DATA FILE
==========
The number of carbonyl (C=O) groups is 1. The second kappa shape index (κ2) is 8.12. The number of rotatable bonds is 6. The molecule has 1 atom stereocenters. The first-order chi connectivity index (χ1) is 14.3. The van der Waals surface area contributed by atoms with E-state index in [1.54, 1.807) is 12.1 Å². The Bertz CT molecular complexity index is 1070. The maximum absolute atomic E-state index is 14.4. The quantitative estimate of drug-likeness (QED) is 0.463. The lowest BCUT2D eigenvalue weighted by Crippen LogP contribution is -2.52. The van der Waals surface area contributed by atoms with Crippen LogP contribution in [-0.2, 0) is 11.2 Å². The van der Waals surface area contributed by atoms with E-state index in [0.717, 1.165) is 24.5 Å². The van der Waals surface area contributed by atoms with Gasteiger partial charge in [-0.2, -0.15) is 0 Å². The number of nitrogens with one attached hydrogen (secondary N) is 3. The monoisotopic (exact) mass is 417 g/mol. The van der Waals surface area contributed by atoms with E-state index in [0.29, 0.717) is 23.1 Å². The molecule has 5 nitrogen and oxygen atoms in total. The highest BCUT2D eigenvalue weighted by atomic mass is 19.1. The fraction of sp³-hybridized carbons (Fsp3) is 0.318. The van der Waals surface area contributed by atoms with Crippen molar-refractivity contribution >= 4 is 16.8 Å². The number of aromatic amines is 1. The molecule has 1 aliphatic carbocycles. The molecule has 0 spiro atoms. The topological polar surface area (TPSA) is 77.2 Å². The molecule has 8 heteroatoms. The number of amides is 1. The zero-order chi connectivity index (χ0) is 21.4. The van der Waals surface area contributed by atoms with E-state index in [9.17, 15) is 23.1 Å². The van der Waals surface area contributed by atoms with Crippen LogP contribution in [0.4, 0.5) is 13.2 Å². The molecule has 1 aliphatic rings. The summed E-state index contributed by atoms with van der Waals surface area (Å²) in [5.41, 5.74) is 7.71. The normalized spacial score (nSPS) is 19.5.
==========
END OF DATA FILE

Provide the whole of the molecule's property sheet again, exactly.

The number of carbonyl (C=O) groups is 1. The second kappa shape index (κ2) is 8.12. The number of rotatable bonds is 6. The molecule has 1 atom stereocenters. The first-order chi connectivity index (χ1) is 14.3. The van der Waals surface area contributed by atoms with E-state index in [1.54, 1.807) is 12.1 Å². The Bertz CT molecular complexity index is 1070. The maximum absolute atomic E-state index is 14.4. The quantitative estimate of drug-likeness (QED) is 0.463. The lowest BCUT2D eigenvalue weighted by Crippen LogP contribution is -2.52. The van der Waals surface area contributed by atoms with Crippen LogP contribution in [-0.2, 0) is 11.2 Å². The van der Waals surface area contributed by atoms with E-state index in [0.717, 1.165) is 24.5 Å². The van der Waals surface area contributed by atoms with Gasteiger partial charge in [-0.2, -0.15) is 0 Å². The number of nitrogens with one attached hydrogen (secondary N) is 3. The monoisotopic (exact) mass is 417 g/mol. The van der Waals surface area contributed by atoms with E-state index in [0.29, 0.717) is 23.1 Å². The molecule has 5 nitrogen and oxygen atoms in total. The highest BCUT2D eigenvalue weighted by atomic mass is 19.1. The fraction of sp³-hybridized carbons (Fsp3) is 0.318. The van der Waals surface area contributed by atoms with Crippen molar-refractivity contribution >= 4 is 16.8 Å². The number of aromatic amines is 1. The molecule has 1 aliphatic carbocycles. The molecule has 0 spiro atoms. The topological polar surface area (TPSA) is 77.2 Å². The molecule has 8 heteroatoms. The number of amides is 1. The zero-order chi connectivity index (χ0) is 21.4. The van der Waals surface area contributed by atoms with E-state index in [9.17, 15) is 23.1 Å². The van der Waals surface area contributed by atoms with Crippen LogP contribution in [0.4, 0.5) is 13.2 Å². The molecule has 1 aliphatic rings. The summed E-state index contributed by atoms with van der Waals surface area (Å²) in [5.41, 5.74) is 7.71. The normalized spacial score (nSPS) is 19.5.